Dr. Kahl on the Emergence of Antibody-Drug Conjugates in Lymphoma


Brad S. Kahl, MD, discusses the emergence of antibody-drug conjugates in lymphoma.

Brad S. Kahl, MD, professor of medicine, Department of Medicine, Oncology Division, Medical Oncology, Washington University School of Medicine in St. Louis, discusses the emergence of antibody-drug conjugates (ADC) in lymphoma.

 ADCs are a developing class of agents in the treatment of patients with lymphoma, Kahl says. Currently, several ADCs are approved for use in various types of lymphoma, and multiple others are in development, Kahl explains. The critical components that make an ADC successful include a targetable antigen, which internalized the antibody into the cell, Kahl explains. Moreover, an ADC needs a cytotoxic payload that can effectively kill cancer cells without being released freely into circulation, which would elicit off-target toxicity, Kahl adds.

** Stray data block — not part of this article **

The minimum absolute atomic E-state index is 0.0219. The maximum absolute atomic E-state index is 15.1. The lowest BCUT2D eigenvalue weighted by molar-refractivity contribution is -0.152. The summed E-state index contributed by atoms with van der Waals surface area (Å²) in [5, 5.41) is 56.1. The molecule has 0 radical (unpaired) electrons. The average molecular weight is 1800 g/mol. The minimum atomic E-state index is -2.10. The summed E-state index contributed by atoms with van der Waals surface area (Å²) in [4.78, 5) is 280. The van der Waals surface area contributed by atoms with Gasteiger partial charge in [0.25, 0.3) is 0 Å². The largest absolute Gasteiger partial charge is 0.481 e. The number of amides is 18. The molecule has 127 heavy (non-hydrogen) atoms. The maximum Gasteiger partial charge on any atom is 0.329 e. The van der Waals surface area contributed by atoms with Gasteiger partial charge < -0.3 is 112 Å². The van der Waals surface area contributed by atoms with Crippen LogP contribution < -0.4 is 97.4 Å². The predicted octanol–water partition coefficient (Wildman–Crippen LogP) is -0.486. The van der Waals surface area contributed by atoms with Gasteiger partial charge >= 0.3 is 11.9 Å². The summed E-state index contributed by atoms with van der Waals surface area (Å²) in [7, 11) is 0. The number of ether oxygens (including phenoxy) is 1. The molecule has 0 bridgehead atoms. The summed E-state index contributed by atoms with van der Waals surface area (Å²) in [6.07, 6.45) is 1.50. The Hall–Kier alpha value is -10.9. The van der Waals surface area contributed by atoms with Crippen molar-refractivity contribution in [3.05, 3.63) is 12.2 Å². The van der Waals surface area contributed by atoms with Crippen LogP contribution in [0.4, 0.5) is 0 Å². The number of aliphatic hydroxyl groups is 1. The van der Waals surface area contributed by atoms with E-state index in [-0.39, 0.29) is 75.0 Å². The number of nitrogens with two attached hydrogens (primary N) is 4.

Finally, an ADC requires the use of a linker, which causes the tight binding of the payload to the antibody until the payload is able to be released intracellularly, Kahl concludes.

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